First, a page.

I was one of many speakers helping to commemorate International Women's Day on in Harlem, New York. A coalition of organizations, including the hosts Friends of the Congo and Ndunga World Healing, participated in a celebration of the women of the Congo and call for an end to sexual violence and discrimination against women globally.
Outside of supporting the international efforts of Stop the Silence, sponsoring a Congolese woman, a Haitian girl and a girl from Burgundi, I encouraged the audience to also consider working closely with victimized youth in the United States.
All presentations and exhibits were recorded.
Preparing to accept an emotional hug of gratitude after watching the emotional movie, “Lumo”.
Lumo is a feature-length documentary about a young Congolese woman on an uncertain path to recovery at a unique hospital for rape survivors.
The agonies of war torn Africa are deeply etched in the bodies of women. In eastern Congo, vying militias, armies and bandits use rape as a weapon of terror.
Recently engaged to a young man from her village, 20 year-old Lumo Sinai couldn’t wait to have children and start a family. But when she crossed paths with marauding soldiers who brutally attacked her, she was left with a fistula— a condition that has rendered her incontinent and threatens her ability to give birth in the future. Rejected by her fiancé and cast aside by her family, Lumo found her way to the one place that may save her: a hospital for rape survivors set on the border with Rwanda.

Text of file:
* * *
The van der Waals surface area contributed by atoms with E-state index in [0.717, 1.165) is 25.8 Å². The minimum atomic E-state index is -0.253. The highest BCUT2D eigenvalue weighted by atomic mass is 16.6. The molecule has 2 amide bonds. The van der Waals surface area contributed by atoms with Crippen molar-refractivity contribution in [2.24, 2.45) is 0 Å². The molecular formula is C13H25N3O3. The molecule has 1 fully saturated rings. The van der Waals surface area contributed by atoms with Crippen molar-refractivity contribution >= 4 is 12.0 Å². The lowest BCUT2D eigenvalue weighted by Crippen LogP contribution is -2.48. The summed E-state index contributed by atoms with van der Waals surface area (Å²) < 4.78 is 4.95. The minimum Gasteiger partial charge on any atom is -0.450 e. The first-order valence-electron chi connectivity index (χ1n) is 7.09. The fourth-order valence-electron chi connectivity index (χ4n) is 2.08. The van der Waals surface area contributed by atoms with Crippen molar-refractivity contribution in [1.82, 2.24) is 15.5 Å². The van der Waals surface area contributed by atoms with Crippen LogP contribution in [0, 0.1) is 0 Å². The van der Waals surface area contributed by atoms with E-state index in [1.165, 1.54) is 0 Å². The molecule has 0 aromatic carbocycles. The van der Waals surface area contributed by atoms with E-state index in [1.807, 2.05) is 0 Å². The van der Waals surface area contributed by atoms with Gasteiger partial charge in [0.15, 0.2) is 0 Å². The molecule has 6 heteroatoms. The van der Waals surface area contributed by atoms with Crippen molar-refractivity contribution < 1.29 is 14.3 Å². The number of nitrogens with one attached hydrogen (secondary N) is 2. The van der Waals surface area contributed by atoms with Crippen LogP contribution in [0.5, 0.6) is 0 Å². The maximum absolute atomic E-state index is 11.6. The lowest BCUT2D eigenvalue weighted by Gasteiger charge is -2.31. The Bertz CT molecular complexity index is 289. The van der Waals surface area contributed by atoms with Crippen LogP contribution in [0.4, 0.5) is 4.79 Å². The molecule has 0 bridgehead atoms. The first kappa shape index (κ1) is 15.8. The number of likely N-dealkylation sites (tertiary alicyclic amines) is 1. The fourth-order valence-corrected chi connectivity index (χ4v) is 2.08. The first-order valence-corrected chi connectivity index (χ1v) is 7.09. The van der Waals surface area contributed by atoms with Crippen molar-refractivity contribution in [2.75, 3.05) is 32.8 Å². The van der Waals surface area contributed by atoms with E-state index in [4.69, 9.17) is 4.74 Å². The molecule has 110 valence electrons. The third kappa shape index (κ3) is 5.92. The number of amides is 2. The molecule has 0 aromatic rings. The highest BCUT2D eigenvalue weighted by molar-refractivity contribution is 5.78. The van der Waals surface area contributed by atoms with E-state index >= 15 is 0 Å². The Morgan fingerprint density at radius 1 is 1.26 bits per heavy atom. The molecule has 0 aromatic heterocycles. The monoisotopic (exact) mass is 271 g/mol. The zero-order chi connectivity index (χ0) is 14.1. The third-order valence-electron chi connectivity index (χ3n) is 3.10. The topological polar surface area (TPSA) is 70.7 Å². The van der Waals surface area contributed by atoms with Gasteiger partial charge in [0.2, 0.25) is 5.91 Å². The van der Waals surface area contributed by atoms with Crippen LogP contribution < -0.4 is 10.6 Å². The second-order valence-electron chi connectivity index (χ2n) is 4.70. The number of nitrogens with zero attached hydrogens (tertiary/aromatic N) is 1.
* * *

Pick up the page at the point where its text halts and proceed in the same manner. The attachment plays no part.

Buoyed by the love of the hospital staff, and a formidable team of wise women known to all as “the Mamas,” Lumo and her friends keep the hope of one day resuming their former lives, thanks to an operation that can restore them fully to health. A feisty young woman with a red comb perpetually jutting from her hair, Lumo faces the challenge of recovery with remarkable courage and sass. As she and her friends recover from surgery, they pass the days by gossiping and sharing their dreams of one day finding love.
But when it looks like her operation may have failed, Lumo’s faith is thrown entirely into question.
On this uncertain road to recovery, Lumo shows that the solidarity of women can bind the most irreparable of wounds.
HEAL Africa is funded by individuals and groups whose support enables the hospital to function. In addition, patients like Lumo may need continuing support as they recover and start new lives outside the hospital's protection.
If you would like to help Lumo or any of the other women at HEAL Africa, please visit HEAL Africa's website.
On the way home, I saw the Apollo Theater!
A very special thank you to Shana Williams who accompanied me on this journey and Kambale Musavuli, International Spokesperson for Friends of the Congo, who invited me to take part in this outstanding event.